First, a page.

We sat alone beside the Tyne,
He on his bench, I on mine.
His shirt was white, top button done,
And starched stiff. His hair was gone.
From time to time he'd jerk his head
For reasons better left unsaid
As gusts of wind brought dry leaves down,
Some on him, some on the ground.
His pants were pressed. I thought 'It suits
His mirror-finish polished boots.'
Perhaps the war had left him cold.
The world moved on and he’d grown old.
The wind was brisk and made him shiver
As he stared beyond the river.
Three young men came walking proud
To stop by him. They laughed aloud,
These sons of sons of soldiers, all,
These legacies of those that fell
Or came home shells of former men
To hand down that imposed on them.
The trio, bent on their tirades,
Spat at him and brandished blades.
The aging man was easy prey
For hoodlum boys such as they.
Each took a drag, then passed their ace
And blew it in the old man's face.
He sat there staring straight ahead.
They goaded him until I said,
“He's a little slow these days
And doesn't hear what anyone says
For when he was about your age
His eardrums burst from hand grenades
In 'forty-two in northern France
When taking orders to advance.
His troupe had dug a muddy trench
In rock and snow, and they were drenched.
To keep his men from breaking down,
He spoke of home, this very town,
And vowed to keep his England free
For future children like you three.
He called as he went o'er the top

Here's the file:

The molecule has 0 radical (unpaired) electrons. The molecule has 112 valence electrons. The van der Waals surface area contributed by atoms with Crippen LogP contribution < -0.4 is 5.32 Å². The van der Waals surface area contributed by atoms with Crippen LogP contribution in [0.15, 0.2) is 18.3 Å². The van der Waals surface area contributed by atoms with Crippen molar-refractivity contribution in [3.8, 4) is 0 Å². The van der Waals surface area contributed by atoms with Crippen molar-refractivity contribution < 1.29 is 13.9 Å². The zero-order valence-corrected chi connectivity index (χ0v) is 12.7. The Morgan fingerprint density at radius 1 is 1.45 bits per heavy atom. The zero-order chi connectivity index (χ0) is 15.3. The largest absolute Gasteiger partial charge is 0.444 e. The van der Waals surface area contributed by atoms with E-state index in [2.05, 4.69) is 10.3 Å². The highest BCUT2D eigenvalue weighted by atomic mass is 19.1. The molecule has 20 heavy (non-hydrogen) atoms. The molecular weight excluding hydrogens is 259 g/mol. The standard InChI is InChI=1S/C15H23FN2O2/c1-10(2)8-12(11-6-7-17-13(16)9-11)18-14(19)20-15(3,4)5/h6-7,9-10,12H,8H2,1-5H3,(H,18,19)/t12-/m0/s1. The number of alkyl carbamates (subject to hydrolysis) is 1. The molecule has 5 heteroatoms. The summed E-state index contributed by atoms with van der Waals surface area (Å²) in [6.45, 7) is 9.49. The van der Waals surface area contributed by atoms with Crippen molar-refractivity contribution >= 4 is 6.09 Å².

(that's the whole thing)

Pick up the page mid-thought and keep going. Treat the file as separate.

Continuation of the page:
Fight for Newburn! Do not stop!
His comrades followed, eight in all,
But one by one he watched them fall.
He heard their screams, felt their pain,
And turned to take them back again.
He carried them, some live, some dead
With bullets whizzing past his head
Until the eight were back below
The ground now soaked with blood and snow.
He stood his place, kept us alive,
This lone man, 'til support arrived.
Of eight brave souls he saved but three.
I know, for one of them was me.
And so I sit nearby, you see,
To him that helped to keep you free,
With pistol loaded in my vest
(I let them glimpse the silver crest)
In hopes that I may one day get
The chance to finally pay my debt.”
On seeing the wildness in my eyes
They fell quiet, sheathed their knives,
And though I could not quite detect
If they felt terror or respect,
The end result was just the same.
They shuffled off the way they came.
I stood and walked toward the man
Who seemed to need a helping hand.
He fumbled with his one good arm
As if he thought I'd do him harm
But seeing I was just a friend,
And had a hand that I could lend
He motioned, pointing to his lips
And said 'I badly need a fix'.
'Could you help', he asked of me,
'To free me from my misery?'
I put my hand inside my vest,
His eyes still staring to the west.
I stood between the northern squall
And him to make a shelter wall.
'Wait', he snapped, his hand inserted
In the pocket of his shirt.
He chuckled as he rolled a smoke.
'You're quick', he said. 'An army bloke?'
With striker, flint and finger braced,
I raised the metal to his face.
The second try it finally lit,
And he puffed on his cigarette.
© Copyright 2016 Robby Walker. All rights reserved.
Poem / Poetry
Poem / Poetry
Poem / Poetry
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